Tactical Navigation

Preserving

Understanding

Ragin'

Coastal erosion is wiping out Isle de Jean Charles. But, the Biloxi-Chitimacha-Choctaw tribe of Native Americans who live there will remain together.

The “climate refugees” are preparing for an historic relocation.

Preserving

Understanding

Ragin'

Memories and traditions of a self-sufficient culture on Isle de Jean Charles will survive.

Assistant professor Dr. Heather Stone is recording and cataloguing customs and stories to help tribal members retain their identity.

Preserving

Understanding

Ragin'

Isle de Jean Charles residents plan to resettle in a new community, thanks to an almost $50 million federally funded project.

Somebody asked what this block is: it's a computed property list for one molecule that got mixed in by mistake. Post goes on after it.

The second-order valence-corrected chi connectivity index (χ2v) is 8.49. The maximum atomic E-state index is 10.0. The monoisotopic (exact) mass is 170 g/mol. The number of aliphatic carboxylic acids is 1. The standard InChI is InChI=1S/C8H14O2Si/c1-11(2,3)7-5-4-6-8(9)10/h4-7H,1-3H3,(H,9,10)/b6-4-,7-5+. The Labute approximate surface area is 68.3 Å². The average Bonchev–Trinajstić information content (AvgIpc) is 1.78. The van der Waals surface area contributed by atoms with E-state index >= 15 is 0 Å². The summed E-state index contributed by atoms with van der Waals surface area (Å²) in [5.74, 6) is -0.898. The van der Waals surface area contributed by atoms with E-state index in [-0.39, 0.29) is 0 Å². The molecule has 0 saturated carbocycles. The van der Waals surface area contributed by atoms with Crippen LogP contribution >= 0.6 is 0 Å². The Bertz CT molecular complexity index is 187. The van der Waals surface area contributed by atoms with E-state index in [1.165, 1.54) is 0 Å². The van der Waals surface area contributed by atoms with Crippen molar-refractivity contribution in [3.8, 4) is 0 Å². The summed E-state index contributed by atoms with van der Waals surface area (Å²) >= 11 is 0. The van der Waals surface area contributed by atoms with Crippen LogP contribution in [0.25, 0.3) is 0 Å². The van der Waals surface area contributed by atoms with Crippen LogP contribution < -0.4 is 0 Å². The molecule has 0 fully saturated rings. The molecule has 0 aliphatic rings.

The relocation will be the first in the lower 48 states for a community displaced by environmental factors.

December 12th, 2017

University recognizes outstanding members of Fall '17 graduating class

Peace Eze is the University of Louisiana at Lafayette’s 2017 Outstanding Graduate. Annie B. Briley is the Outstanding... Read More ➝
December 12th, 2017

UL Lafayette, LSU tapped to lead state teacher preparation research

The University of Louisiana at Lafayette is one of two state universities that will guide teacher preparation research... Read More ➝
December 12th, 2017

B.I. Moody III to receive honorary doctorate during Commencement

A longtime business and community leader will receive an honorary doctorate from the University of Louisiana at... Read More ➝